CSU received fewer doses of the H1N1 vaccination than anticipated last week after Larimer County experienced a shortfall in its primary shipments.
The County had expected 12,000 doses of the vaccine but received a total of 2,000 last week, Jane Viste, the Larimer County Department of Health and Environment spokesperson, said.
CSU’s Health Network obtained 100 doses of the vaccine Oct. 23 and another 100 Oct. 27, all of which were administered to people in high priority groups — as determined by the Centers for Disease Control.
“(We got) way less vaccines than anticipated,” Lisa Duggan, CSU’s Health Network infection control nurse said, adding the amount received is dependent on how many doses the County has each week.
“This is a bigger problem,” she said. “I think that manufacturers are not able to ship as many vaccines as they thought they would.”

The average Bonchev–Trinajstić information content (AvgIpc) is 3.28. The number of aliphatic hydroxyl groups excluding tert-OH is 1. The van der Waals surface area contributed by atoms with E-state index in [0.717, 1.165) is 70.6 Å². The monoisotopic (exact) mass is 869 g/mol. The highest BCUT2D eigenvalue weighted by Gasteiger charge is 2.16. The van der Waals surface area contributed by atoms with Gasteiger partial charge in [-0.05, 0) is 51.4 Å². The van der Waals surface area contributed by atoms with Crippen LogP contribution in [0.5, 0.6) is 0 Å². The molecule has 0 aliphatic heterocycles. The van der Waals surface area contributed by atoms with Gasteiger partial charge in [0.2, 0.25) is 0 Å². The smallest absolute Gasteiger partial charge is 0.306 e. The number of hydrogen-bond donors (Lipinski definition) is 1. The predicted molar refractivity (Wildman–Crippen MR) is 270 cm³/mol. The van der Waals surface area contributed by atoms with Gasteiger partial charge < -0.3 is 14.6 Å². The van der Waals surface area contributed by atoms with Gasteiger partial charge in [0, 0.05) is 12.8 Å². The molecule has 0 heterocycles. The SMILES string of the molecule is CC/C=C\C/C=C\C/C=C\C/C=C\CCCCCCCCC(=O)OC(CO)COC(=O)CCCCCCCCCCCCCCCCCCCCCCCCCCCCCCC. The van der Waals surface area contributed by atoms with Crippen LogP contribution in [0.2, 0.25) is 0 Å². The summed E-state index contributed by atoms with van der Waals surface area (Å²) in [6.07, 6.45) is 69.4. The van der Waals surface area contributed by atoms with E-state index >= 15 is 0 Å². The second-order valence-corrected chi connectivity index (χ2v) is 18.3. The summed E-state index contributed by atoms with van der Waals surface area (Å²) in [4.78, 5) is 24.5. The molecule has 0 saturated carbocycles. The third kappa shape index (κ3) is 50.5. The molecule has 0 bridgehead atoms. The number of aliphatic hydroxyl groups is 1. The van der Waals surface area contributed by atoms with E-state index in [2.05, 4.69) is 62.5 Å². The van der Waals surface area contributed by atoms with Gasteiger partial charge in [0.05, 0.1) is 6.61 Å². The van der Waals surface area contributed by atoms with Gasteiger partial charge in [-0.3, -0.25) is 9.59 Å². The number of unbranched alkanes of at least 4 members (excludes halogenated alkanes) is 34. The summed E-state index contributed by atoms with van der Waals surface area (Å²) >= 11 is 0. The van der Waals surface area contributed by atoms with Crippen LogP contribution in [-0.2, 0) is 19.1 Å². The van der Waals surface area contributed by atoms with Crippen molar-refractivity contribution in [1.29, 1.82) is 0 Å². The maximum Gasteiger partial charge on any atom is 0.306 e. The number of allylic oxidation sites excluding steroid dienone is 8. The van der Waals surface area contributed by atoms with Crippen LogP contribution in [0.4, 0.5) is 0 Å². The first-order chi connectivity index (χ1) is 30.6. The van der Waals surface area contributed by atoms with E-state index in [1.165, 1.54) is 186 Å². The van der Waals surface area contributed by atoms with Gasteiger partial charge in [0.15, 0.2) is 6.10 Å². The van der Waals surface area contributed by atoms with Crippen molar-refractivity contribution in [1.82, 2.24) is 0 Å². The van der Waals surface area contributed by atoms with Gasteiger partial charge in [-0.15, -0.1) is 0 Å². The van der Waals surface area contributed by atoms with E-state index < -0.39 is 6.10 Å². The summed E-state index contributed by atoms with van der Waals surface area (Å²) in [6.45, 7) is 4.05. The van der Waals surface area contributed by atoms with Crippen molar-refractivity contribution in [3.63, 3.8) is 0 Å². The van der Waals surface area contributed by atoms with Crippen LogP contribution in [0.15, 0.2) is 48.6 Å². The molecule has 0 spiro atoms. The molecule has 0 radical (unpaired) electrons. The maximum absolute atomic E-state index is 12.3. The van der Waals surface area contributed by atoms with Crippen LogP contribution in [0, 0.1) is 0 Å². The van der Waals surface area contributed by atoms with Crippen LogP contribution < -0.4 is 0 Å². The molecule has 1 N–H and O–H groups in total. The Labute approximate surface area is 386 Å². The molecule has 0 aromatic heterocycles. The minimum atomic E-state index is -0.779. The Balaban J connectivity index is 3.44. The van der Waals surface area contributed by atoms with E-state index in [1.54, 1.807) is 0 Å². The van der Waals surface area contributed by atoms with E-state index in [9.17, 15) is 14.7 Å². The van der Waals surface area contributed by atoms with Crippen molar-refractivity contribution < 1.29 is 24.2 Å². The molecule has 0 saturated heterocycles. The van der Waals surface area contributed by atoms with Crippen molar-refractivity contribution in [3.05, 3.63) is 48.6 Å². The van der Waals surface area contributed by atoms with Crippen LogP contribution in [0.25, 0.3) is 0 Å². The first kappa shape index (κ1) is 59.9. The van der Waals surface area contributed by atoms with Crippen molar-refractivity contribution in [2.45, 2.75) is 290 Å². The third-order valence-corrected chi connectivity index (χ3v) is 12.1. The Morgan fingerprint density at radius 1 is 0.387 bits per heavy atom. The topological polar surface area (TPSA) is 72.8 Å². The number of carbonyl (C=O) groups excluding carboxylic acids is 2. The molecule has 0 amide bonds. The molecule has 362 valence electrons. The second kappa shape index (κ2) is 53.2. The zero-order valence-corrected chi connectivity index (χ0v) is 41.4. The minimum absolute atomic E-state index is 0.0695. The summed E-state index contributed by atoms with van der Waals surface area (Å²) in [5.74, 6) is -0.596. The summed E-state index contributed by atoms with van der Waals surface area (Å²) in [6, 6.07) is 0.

The CDC “can only produce as many as it can” Viste said, which in turn affects the number shipped to the County.
The Health Network first notified all pregnant women who signed up to receive an e-mail from the university upon delivery of the initial vaccine shipments, Duggan, said.
Parents of children between six months and four years who registered for the notification service will receive an e-mail Monday, Duggan said.
The date of the next shipment arrival is “tentative,” Duggan said.
She was hopeful, however, that the “wave” of H1N1 virus cases reported among students is waning. On Friday, 216 students had reported active cases of the flu — the lowest number recorded since Sept. 13.
“I would like to attribute (the decrease) to the fact that this may finally be waning,” Duggan said. “I would like to think that this wave is starting to diminish, but we don’t know right now.”
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